One of the most disturbing programs to ever air on American broadcast TV, from the very beginning The Following has felt less like a network crime drama than a small screen horror movie of the week.
Frequently defaulting to gruesome torture as opposed to just coloring a little outside the lines of the macabre to build suspense, although the show's penchant for gore and depravity was established in the show's original pilot (as a fitting ode to its Edgar Allan Poe inspired Gothic horror origins), the use of shock for shock's sake only increased with time.
Testing our patience as well as our stomachs, the Kevin Williamson created work of Seven era David Fincher style Neo-Noir still had its moments in season two.
However, much like a superstitious villain on the verge of getting caught, shortly after a genuinely surprising opening sequence of nerve-wracking episodes, the thrillingly original series began relying too heavily on the same M.O. that had initially set The Following apart early on.
And long before its cast members engaged in a 2015 web video spoofing both the show's paranoia as well as its frequent use of double agents and triple crosses (via the twists that had once floored us), The Following's overreliance on fake outs had started to grow stale to savvy viewers both on social media and at home midway through its rollercoaster second season.
Having embraced its original status as a cult favorite much too literally by doubling or – depending on your math – tripling down on the idea of killer cults, the middle installment of the largely chaotic albeit still compelling serial thriller required its audience to suspend disbelief in a greater way than ever before.
Buoyed by The Following's top notch cast however, the series has rallied along with the lead character played by Kevin Bacon who’s in a much better place literally and figuratively as its final season kicks off.
Of course, we know the tranquility won’t last long but thankfully, when the show’s trademark horror suddenly begins, this time around the writing matches the intensity of its performers including breakout star Michael Ealy who rivals James Purefoy's diabolical mastermind Joe Carroll in terms of both spine tingling moments and evil supremacy as what Joss Whedon would call this season’s “big bad.”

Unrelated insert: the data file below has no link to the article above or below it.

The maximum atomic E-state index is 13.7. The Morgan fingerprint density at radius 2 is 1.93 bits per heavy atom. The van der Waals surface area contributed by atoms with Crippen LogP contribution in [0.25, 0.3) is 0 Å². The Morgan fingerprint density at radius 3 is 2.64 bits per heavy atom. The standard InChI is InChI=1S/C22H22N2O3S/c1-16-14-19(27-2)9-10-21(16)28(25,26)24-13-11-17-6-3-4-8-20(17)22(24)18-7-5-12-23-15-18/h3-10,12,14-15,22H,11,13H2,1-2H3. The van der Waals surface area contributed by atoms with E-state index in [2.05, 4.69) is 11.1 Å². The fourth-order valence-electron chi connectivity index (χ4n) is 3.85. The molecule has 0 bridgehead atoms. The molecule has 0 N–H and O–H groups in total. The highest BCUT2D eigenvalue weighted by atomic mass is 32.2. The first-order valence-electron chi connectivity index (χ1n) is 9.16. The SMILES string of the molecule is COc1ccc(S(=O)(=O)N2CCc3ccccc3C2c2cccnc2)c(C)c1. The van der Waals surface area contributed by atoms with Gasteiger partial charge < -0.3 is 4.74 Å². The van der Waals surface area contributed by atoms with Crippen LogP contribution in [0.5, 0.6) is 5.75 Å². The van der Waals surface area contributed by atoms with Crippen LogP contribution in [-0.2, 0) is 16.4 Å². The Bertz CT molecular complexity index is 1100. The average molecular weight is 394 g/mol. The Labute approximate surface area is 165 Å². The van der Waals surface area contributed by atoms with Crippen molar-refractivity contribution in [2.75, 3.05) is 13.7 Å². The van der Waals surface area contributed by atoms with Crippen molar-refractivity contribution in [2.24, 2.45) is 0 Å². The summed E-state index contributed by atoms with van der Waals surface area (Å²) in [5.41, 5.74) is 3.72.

Making the most of the natural chemistry of its characters and character actors – namely Kevin Bacon's (anti)hero Ryan Hardy and Purefoy's aforementioned villain – The Following revisits some of the alarming themes that it had been flirting with from the very first episode, which similar to the show's fake-outs and gore have only grown more apparent over the years.
Going deeper into the existential arena of whether Hardy needs Carroll to remain the "hero," the show also starts to explore the psychological overlap between the two men who had originally been friends.
Although fascinating, this arc is pushed much too far – paying off incredulously in a handful of episodes that threaten to "jump the shark" with regard to The Following as Ryan Hardy goes completely off the rails. Still, thankfully knowing they needed to wrap things up in time for the conclusion, Williamson and company right this ship before long.
Aspiring to deliver something structurally and stylistically commensurate to the incredibly complex, corkscrew-like twists and turns of the vastly superior, intellectually demanding first season, fortunately for viewers, the storyline is much more focused in this, the show’s final outing.
While it still falls prey to contrivances and repetition as the final fifteen episodes make their way to the finish line, to The Following's immense credit, season three wastes no time trying to recapture the same tangible electric shock that made the hairs on the backs of our necks stand up during its critically acclaimed premiere year.
While truncated seasons also mean that a few characters are shortchanged – similar to ABC’s suspenseful soap How to Get Away With Murder, The Following is proof that TV is largely better served with quality versus quantity network orders of ten to fifteen episodes where creativity reigns supreme and filler is left on the sidelines as it is on cable channels.
Much like 24 which had served as a main source of inspiration for Bacon’s dark hero, a few plot strands are left dangling in the end, perhaps in the hope of a last minute renewal or even a standalone feature-length follow-up on any number of channels or platforms that might continue Ryan Hardy's plight to take out the serial killers that walk among us.
Nonetheless, thanks to a return to taut, twisty character-driven storytelling (versus big picture cult-minded gimmickry) as well as a firmer grasp on the type of paradigms that serve the show best, the third season of The Following serves as a worthwhile final chapter to Fox's forty-five episode daring Gothic horror series.
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